11 pitchers besides Maddux and Pedro who deserve to be immortalized as stats
Invented by Jason Lukehart several years ago, "The Maddux," has caught on as a term to describe an outing in which a starter throws a shutout in fewer than 100 pitches. It's only been pulled off four times this season -- twice by Shelby Miller and once by Drew Hutchison and Mark Buehrle.
Recently, "The Pedro" was introduced by Joe Sheehan in Sports Illustrated, this being the type of dominating start where the pitcher strikes out 15+ batters, walks none, but doesn't finish the game. Only Corey Kluber's 18-strikeout game and Michael Pineda (16 K) and Chris Archer (15 K) meet those criteria this season.
But why restrict ourselves to simply two ways to describe a pitcher's start when there are countless others to choose from? The history of the sport is littered with singular individuals who can define an outing. Here are 11 of them:
The Nolan Ryan: A no-hitter thrown over the age of 40.
Ryan pulled this off twice, while Randy Johnson and Warren Spahn are the only others to do it once. It's why some believe that Ryan is actually the inspiration for the ageless, sexy vampires in "Vampire Diaries."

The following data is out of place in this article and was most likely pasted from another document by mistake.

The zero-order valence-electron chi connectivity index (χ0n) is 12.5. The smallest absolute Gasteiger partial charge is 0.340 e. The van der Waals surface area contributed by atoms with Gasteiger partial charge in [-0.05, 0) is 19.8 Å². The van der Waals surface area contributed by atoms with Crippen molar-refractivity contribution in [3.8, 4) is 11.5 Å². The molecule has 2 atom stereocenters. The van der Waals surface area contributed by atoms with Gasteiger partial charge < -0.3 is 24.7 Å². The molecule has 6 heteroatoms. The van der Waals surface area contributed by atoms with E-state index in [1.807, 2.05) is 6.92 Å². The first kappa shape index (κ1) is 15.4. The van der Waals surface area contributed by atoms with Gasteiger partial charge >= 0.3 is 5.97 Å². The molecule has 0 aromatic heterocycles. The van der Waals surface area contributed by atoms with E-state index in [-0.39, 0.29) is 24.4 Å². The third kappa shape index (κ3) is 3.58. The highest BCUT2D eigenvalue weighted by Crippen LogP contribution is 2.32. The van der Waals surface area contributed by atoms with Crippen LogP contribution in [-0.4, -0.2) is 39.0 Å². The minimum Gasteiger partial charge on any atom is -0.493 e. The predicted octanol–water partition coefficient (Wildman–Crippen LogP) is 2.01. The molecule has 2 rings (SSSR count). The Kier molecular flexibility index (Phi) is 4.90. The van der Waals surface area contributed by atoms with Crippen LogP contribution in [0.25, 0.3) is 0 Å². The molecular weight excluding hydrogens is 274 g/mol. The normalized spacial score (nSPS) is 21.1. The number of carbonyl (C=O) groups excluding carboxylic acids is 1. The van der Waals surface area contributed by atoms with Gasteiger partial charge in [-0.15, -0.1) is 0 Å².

The Other Nolan Ryan: Using your arms for something other than pitching.
The Harvey Haddix: Losing a no-hitter, and the game, in extra innings.
The Randy Johnson: Throwing a perfect game with a mullet.
So far, Johnson is the sole pitcher to pull this one off in the recorded history of mankind.
The Armando Benitez: Blowing a save, but telling the press you did your job.
The Tim Wakefield: Surrender a crushing home run to your team's greatest rival.
The Jose Mesa: Getting the save despite allowing one or more runs to score. Mesa's 4.36 ERA is the highest ERA for a pitcher with at least 150 saves in baseball history. Mesa has 321.
The Ryan Webb: Finishing the game without allowing a run while never getting the save.
Webb is the current all-time leader in games finished without a save at 90. 65 of those appearances have been of the scoreless variety.
The Bartolo Colon: Bringing pure joy and wonder to the game. And/or, throwing fastballs 90 percent of the time.
The Mike Mussina: Pitching six or fewer innings while giving up three or more runs and getting the win. Mike Mussina is the all-time leader with 38 of these -- one ahead of Tim Wakefield.
The Jamie Moyer: Pitching until literally forever.
The Bobo Newsome: Throwing a complete game while walking more than 10 batters. Newsome pulled off this feat a shocking six times. The last pitcher to be allowed to do this was Mike Dunne in 1988. Like Joe DiMaggio's hitting streak and Jon Lester's aversion to the pickoff, this is one that may never be touched.
But maybe, just maybe, there's a manager out there who will let a pitcher go 9 full innings despite walking a baker's dozen on the last day of the season. Just to add a statistical wrinkle. We can only hope.